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Users complain of account hacks, but OkCupid denies a data breach

It’s bad enough that dating sites are a pit of exaggerations and inevitable disappointment, they’re also a hot target for hackers.

Dating sites aren’t considered the goldmine of personal information like banks or hospitals, but they’re still an intimate part of millions of people’s lives and have long been in the sights of hackers. If the hackers aren’t hitting the back-end database like with the AdultFriendFinder, Ashley Madison and Zoosk breaches, the hackers are trying break in through the front door with leaked or guessed passwords.

That’s what appears to be happening with some OkCupid accounts.

A reader contacted TechCrunch after his account was hacked. The reader, who did not want to be named, said the hacker broke in and changed his password, locking him out of his account. Worse, they changed his email address on file, preventing him from resetting his password.

OkCupid didn’t send an email to confirm the address change — it just blindly accepted the change.

“Unfortunately, we’re not able to provide any details about accounts not connected to your email address,” said OkCupid’s customer service in response to his complaint, which he forwarded to TechCrunch. Then, the hacker started harassing him with strange text messages from his phone number that was lifted from one of his private messages.

It wasn’t an isolated case. We found several cases of people saying their OkCupid account had been hacked.

Another user we spoke to eventually got his account back. “It was quite the battle,” he said. “It was two days of constant damage control until [OkCupid] finally reset the password for me.”

Other users we spoke to had better luck in getting their accounts back. One person didn’t bother, he said. Even disabled accounts can be re-enabled if a hacker logs in, some users found.

But several users couldn’t explain how their passwords — unique to OkCupid and not used on any other app or site — were inexplicably obtained.

“There has been no security breach at OkCupid,” said Natalie Sawyer, a spokesperson for OkCupid. “All websites constantly experience account takeover attempts. There has been no increase in account takeovers on OkCupid.”

Even on OkCupid’s own support pages, the company says that account takeovers often happen because someone has an account owner’s login information. “If you use the same password on several different sites or services, then your accounts on all of them have the potential to be taken over if one site has a security breach,” says the support page.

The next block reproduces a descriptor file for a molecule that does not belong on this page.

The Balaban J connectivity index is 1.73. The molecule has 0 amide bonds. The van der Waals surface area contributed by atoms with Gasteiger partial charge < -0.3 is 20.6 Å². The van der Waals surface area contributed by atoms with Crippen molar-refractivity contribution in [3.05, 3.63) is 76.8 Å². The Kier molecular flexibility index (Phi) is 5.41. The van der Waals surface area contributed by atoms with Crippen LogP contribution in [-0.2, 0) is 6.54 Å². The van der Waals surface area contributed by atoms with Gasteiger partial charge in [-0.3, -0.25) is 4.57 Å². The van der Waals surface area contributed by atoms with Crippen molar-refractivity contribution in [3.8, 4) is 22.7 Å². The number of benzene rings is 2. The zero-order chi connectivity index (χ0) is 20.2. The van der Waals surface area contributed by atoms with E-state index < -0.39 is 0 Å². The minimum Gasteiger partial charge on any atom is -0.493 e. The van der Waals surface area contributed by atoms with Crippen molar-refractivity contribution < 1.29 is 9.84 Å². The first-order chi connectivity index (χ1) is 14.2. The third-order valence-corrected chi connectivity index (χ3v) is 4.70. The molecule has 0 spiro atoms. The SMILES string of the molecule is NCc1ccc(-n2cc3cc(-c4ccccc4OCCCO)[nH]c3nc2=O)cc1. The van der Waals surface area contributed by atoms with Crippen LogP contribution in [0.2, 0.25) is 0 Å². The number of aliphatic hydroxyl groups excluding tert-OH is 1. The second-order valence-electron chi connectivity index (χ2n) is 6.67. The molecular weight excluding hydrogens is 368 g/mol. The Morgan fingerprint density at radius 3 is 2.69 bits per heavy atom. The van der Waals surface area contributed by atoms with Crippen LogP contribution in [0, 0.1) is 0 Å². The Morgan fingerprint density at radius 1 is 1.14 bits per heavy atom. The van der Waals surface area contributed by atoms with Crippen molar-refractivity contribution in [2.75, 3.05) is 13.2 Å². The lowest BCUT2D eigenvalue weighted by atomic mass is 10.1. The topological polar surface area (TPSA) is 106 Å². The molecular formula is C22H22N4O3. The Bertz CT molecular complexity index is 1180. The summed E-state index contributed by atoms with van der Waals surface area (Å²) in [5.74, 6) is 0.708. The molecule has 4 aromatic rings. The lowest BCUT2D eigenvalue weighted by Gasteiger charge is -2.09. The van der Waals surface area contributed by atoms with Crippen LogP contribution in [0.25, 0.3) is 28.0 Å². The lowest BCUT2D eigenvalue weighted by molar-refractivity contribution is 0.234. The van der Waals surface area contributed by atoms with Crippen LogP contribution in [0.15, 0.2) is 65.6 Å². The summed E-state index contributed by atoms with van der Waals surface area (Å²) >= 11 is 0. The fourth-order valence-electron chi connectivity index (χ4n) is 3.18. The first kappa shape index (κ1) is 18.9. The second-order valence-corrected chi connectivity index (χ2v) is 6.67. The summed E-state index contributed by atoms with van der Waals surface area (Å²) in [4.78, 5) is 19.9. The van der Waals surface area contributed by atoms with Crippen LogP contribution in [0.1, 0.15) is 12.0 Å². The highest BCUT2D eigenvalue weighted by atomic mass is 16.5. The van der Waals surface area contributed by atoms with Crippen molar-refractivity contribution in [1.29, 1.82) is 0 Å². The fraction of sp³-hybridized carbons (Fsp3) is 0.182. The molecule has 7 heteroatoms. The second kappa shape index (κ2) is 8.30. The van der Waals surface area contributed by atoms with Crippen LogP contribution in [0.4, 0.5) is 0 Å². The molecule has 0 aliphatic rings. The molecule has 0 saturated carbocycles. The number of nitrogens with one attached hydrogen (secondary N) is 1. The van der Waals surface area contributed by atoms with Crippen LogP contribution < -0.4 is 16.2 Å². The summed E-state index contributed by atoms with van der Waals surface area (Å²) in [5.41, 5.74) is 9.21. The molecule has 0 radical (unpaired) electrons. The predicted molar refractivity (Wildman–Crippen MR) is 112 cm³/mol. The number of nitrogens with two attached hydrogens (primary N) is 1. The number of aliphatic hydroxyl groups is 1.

That describes credential stuffing, a technique of running vast lists of usernames and passwords against a website to see if a combination lets the hacker in. The easiest, most effective way against credential stuffing is for the user to use a unique password on each site. For companies like OkCupid, the other effective blocker is by allowing users to switch on two-factor authentication.

When asked how OkCupid plans to prevent account hacks in the future, the spokesperson said the company had “no further comment.”

In fact, when we checked, OkCupid was just one of many major dating sites — like Match, PlentyOfFish, Zoosk, Badoo, JDate and eHarmony — that didn’t use two-factor authentication at all.

As if dating wasn’t tough enough at the best of times, now you have to defend yourself from hackers, too.

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Melling Tech Tips for GM LS Lifter Issues

If you are working on a GM LS engine, watch this tech tip video featuring Melling’s tech director Cale Risinger talking about Melling JB-7011 lifters.

The Melling tech department is finding that customers are experiencing repeat AFM lifter failures. Please carefully review this video to assist when rebuilding an LS engine with a failed AFM lifter. They can be identified by the compressed state of the exterior spring. This indicates an issue with the VLOM manifold assembly.  This includes the VLOM filter and the solenoids.